The synthetic fibres may be formed by melt, dry or wet spinning methods, as by extruding spinning compositions through spinnerets, or by precipitation from solutions.

The application of the N-ethoxylated polyamide to the synthetic fibres may be performed at any stage of their manufacture. The treatment of spun synthetic fibres with N-ethoxylated polyamides can be carried out during spinning, prior to the stretching operation, before or after cutting the filaments up into staple, or immediately prior to incorporation in the paper stock; If the synthetic fibres have previously been treated with other agents, it is in general possible to remove the latter (if desired) as by Washing with a warm dilute aqueous soda solution.

In the manufacture of the paper-like materials it is of particular importance to be able to vary the proportion of synthetic fibres in the mixture with other fibres (i.e., natural or modified natural fibres) within wide limits, because this makes it possible to manufacture papers having particular properties. This is readily achieved in the present invention. For example, synthetic fibres coated with N-ethoxylated polyamide as described above may be introduced into a suspension of cellulose fibres prepared in known manner, and from this mixture a sheet of adequate strength is produced in the wet state on a paper making machine. If in this method the cellulose component used is in the form ofso-called polynosic short staple fibres (see article in Reyon Zellwolle und andere Chemiefasern, 9, page 431 [1959]) or other viscose short staple fibres, it is possible to incorporate up to 70% by weight of polyamide or polyester fibres in the aqueous dispersion, from which a sheet having the corresponding content of synthetic fibres and having special properties can be made. With ground cellulose and rag cellulose, for example, paper-like materials containing up to by weight of synthetic fibres can be manufactured. A sheet produced in this manner is characterised by the even distribution of the fibres, as can be seen, for example, by looking through the finished paper. Papers made from fibre dispersions prepared with unsuitable dispersants display an uneven distribution of the fibres when inspected in transmitted light.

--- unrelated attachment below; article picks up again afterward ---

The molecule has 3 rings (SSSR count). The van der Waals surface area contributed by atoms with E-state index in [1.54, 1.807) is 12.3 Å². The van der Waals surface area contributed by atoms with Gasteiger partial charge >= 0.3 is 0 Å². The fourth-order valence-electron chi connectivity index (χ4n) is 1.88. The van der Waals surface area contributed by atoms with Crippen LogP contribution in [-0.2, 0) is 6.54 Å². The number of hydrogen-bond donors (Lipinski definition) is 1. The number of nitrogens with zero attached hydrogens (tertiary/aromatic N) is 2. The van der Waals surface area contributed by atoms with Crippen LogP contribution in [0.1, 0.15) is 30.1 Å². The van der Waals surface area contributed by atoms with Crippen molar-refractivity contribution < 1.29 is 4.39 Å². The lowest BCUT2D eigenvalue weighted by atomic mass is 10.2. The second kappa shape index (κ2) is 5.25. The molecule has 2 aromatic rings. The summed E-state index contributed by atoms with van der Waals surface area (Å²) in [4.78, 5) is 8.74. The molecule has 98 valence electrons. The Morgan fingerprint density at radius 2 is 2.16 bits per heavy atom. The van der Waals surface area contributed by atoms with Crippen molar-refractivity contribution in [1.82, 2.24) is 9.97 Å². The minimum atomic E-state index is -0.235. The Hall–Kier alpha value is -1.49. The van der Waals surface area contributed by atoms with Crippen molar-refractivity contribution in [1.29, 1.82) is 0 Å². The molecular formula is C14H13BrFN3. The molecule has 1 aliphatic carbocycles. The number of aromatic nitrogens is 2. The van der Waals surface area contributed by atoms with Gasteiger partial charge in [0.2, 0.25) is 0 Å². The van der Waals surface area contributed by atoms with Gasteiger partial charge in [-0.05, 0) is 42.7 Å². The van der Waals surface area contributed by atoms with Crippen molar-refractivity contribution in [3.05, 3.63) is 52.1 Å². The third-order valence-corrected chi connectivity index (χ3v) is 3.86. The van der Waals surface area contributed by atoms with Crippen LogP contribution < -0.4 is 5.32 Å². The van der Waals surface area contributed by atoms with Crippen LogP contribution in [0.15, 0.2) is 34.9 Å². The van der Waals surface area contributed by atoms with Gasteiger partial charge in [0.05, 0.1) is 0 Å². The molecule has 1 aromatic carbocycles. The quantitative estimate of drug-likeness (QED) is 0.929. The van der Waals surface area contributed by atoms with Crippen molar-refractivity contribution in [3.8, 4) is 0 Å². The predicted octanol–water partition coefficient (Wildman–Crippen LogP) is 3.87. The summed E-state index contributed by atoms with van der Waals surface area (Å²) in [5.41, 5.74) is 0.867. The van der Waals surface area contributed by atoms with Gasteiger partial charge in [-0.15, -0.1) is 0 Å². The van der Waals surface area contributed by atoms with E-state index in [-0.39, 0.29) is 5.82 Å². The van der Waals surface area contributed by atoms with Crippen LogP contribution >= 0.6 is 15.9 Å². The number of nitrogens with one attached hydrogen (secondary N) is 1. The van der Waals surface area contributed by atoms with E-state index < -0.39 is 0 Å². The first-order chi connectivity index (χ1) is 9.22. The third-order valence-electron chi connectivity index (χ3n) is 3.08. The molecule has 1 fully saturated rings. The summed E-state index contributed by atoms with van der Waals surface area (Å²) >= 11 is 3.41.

The invention is illustrated in the following examples, in which ratios and percentages given are by weight.

Example 1 The dispersing material used is an ethoxylated copolyamide from 60% of e-aminocaprolactam and 40% of hexamethylene diamine adipate containing 2.4% of nitrogen, which corresponds to a degree of ethoxylation of 10.5 mols of ethylene oxide per gram atom of nitrogen. The compound is soluble in water to an extent of 25 to 30%, and a 2% aqueous solution has at 20 C.

, being introduced into water.

It softens at135 C. and

Nylon short staple fibres 3 denier/ 6 mm. long were first V freed from dressing by being washed with water containing soda and then centrifuged. They were then treated with an aqueous solution of the dispersing material. From .part, ofthe dispersion so obtained the fibres were removed and then dried for 2 hours at 65 C. In both cases the fibres were very easily wetted by water, as revealed by the speed at which the fibres settled down on When the suspension was thoroughly stirred, very even suspensions substantially fast to flocculation were obtained.

These tests were repeated using polyester short staple fibres 1.5 denier/4 mm. long. Similar results were obtained.

Example 2 The dispersing material used was an N-ethoxylated polycaproamide which contained 2.68% of nitrogen, corresponding to a degree of ethoxylation of 9 mols of ethylene oxide per gram atom of nitrogen. A 2% aqueous solution of the product has a viscosity of 1.6 centipoises at C. The product melts at 151 C. After this N-ethoxylated polycaproamide has been absorbed on the fibres referred toin Example 1 in the manner described above, they are easy to moisten and are homogeneously distributed in water, that is to say their behaviour is identical with that of the fibres pretreated with the N- ethoxylated copolyamide described in Example '1.

Example 3 The fibres used in this example were-not melt spun through spinnerets but precipitated, being moist polyester fibrids '(product of E. I. du Pont de Nemours and Co.) Type 201, as described for instance in French specification No. 1,214,126, corresponding to 100 grams of' dry substance, are stirred for 40 minutes at C. in 10 times their own weight of a 2% solution of N-ethoxylated caproamide, as described in Example 2, then suctionfiltered and dried for 48 hours at room temperature over phosphorus pentoxide. In an identical manner 100 grams of dry substance of the above fibrids are treated'with water only and then dried.